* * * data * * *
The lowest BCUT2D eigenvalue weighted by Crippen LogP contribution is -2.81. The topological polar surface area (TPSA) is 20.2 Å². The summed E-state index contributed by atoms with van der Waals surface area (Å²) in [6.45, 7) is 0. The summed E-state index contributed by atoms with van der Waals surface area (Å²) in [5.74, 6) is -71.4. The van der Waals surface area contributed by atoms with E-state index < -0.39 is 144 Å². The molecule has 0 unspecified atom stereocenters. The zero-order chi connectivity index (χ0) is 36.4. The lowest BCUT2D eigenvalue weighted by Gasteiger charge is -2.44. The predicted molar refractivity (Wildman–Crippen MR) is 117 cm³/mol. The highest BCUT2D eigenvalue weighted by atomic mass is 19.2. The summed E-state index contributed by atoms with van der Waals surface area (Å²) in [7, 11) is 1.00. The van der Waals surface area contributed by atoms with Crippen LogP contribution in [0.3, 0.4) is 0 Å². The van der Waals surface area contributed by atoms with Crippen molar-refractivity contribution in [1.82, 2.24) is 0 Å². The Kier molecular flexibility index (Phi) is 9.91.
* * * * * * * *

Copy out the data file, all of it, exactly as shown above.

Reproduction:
The lowest BCUT2D eigenvalue weighted by Crippen LogP contribution is -2.81. The topological polar surface area (TPSA) is 20.2 Å². The summed E-state index contributed by atoms with van der Waals surface area (Å²) in [6.45, 7) is 0. The summed E-state index contributed by atoms with van der Waals surface area (Å²) in [5.74, 6) is -71.4. The van der Waals surface area contributed by atoms with E-state index < -0.39 is 144 Å². The molecule has 0 unspecified atom stereocenters. The zero-order chi connectivity index (χ0) is 36.4. The lowest BCUT2D eigenvalue weighted by Gasteiger charge is -2.44. The predicted molar refractivity (Wildman–Crippen MR) is 117 cm³/mol. The highest BCUT2D eigenvalue weighted by atomic mass is 19.2. The summed E-state index contributed by atoms with van der Waals surface area (Å²) in [7, 11) is 1.00. The van der Waals surface area contributed by atoms with Crippen LogP contribution in [0.3, 0.4) is 0 Å². The van der Waals surface area contributed by atoms with Crippen molar-refractivity contribution in [1.82, 2.24) is 0 Å². The Kier molecular flexibility index (Phi) is 9.91.